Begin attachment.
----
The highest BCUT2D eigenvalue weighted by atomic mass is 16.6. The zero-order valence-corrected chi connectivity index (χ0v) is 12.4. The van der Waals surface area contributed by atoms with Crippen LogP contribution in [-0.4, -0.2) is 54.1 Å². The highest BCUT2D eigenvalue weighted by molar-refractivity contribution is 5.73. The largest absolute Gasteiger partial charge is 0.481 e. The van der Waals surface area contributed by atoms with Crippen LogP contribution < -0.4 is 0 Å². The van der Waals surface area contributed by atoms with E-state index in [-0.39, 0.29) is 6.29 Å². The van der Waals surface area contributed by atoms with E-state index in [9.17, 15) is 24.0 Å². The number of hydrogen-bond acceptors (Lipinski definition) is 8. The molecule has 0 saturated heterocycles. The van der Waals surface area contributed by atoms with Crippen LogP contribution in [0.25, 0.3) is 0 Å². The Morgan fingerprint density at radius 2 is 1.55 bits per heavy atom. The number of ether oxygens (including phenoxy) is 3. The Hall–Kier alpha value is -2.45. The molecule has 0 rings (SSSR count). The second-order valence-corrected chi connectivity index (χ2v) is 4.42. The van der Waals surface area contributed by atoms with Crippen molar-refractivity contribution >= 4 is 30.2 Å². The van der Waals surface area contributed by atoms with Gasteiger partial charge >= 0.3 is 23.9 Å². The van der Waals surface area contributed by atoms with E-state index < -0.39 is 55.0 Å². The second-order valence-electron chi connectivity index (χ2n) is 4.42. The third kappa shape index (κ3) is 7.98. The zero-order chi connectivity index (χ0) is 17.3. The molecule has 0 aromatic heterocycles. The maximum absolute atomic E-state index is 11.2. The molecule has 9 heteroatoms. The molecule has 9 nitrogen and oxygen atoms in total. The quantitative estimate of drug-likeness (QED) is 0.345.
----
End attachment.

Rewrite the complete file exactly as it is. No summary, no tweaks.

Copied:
The highest BCUT2D eigenvalue weighted by atomic mass is 16.6. The zero-order valence-corrected chi connectivity index (χ0v) is 12.4. The van der Waals surface area contributed by atoms with Crippen LogP contribution in [-0.4, -0.2) is 54.1 Å². The highest BCUT2D eigenvalue weighted by molar-refractivity contribution is 5.73. The largest absolute Gasteiger partial charge is 0.481 e. The van der Waals surface area contributed by atoms with Crippen LogP contribution < -0.4 is 0 Å². The van der Waals surface area contributed by atoms with E-state index in [-0.39, 0.29) is 6.29 Å². The van der Waals surface area contributed by atoms with E-state index in [9.17, 15) is 24.0 Å². The number of hydrogen-bond acceptors (Lipinski definition) is 8. The molecule has 0 saturated heterocycles. The van der Waals surface area contributed by atoms with Crippen LogP contribution in [0.25, 0.3) is 0 Å². The Morgan fingerprint density at radius 2 is 1.55 bits per heavy atom. The number of ether oxygens (including phenoxy) is 3. The Hall–Kier alpha value is -2.45. The molecule has 0 rings (SSSR count). The second-order valence-corrected chi connectivity index (χ2v) is 4.42. The van der Waals surface area contributed by atoms with Crippen molar-refractivity contribution >= 4 is 30.2 Å². The van der Waals surface area contributed by atoms with Gasteiger partial charge >= 0.3 is 23.9 Å². The van der Waals surface area contributed by atoms with E-state index < -0.39 is 55.0 Å². The second-order valence-electron chi connectivity index (χ2n) is 4.42. The third kappa shape index (κ3) is 7.98. The zero-order chi connectivity index (χ0) is 17.3. The molecule has 0 aromatic heterocycles. The maximum absolute atomic E-state index is 11.2. The molecule has 9 heteroatoms. The molecule has 9 nitrogen and oxygen atoms in total. The quantitative estimate of drug-likeness (QED) is 0.345.